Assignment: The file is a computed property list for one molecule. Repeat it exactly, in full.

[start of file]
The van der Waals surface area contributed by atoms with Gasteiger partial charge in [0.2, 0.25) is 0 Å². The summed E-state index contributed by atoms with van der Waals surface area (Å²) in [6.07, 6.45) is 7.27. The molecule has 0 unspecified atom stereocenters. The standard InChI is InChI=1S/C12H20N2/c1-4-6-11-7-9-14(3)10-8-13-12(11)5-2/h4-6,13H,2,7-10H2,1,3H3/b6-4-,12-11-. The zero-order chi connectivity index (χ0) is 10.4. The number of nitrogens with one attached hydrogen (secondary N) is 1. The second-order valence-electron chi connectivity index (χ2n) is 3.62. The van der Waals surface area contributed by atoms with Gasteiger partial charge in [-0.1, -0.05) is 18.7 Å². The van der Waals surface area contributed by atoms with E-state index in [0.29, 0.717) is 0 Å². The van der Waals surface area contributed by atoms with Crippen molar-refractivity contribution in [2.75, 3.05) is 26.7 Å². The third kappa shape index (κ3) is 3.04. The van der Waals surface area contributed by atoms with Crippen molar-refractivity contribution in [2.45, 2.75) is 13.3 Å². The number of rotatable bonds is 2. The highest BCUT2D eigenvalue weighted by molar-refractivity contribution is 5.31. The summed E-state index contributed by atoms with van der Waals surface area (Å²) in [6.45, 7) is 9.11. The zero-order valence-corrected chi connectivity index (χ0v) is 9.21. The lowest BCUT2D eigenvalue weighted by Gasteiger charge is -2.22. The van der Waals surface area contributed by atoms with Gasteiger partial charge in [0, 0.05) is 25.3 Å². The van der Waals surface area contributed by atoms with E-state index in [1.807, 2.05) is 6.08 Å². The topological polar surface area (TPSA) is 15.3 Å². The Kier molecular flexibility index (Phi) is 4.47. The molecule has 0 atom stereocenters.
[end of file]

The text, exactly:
The van der Waals surface area contributed by atoms with Gasteiger partial charge in [0.2, 0.25) is 0 Å². The summed E-state index contributed by atoms with van der Waals surface area (Å²) in [6.07, 6.45) is 7.27. The molecule has 0 unspecified atom stereocenters. The standard InChI is InChI=1S/C12H20N2/c1-4-6-11-7-9-14(3)10-8-13-12(11)5-2/h4-6,13H,2,7-10H2,1,3H3/b6-4-,12-11-. The zero-order chi connectivity index (χ0) is 10.4. The number of nitrogens with one attached hydrogen (secondary N) is 1. The second-order valence-electron chi connectivity index (χ2n) is 3.62. The van der Waals surface area contributed by atoms with Gasteiger partial charge in [-0.1, -0.05) is 18.7 Å². The van der Waals surface area contributed by atoms with E-state index in [0.29, 0.717) is 0 Å². The van der Waals surface area contributed by atoms with Crippen molar-refractivity contribution in [2.75, 3.05) is 26.7 Å². The third kappa shape index (κ3) is 3.04. The van der Waals surface area contributed by atoms with Crippen molar-refractivity contribution in [2.45, 2.75) is 13.3 Å². The number of rotatable bonds is 2. The highest BCUT2D eigenvalue weighted by molar-refractivity contribution is 5.31. The summed E-state index contributed by atoms with van der Waals surface area (Å²) in [6.45, 7) is 9.11. The zero-order valence-corrected chi connectivity index (χ0v) is 9.21. The lowest BCUT2D eigenvalue weighted by Gasteiger charge is -2.22. The van der Waals surface area contributed by atoms with Gasteiger partial charge in [0, 0.05) is 25.3 Å². The van der Waals surface area contributed by atoms with E-state index in [1.807, 2.05) is 6.08 Å². The topological polar surface area (TPSA) is 15.3 Å². The Kier molecular flexibility index (Phi) is 4.47. The molecule has 0 atom stereocenters.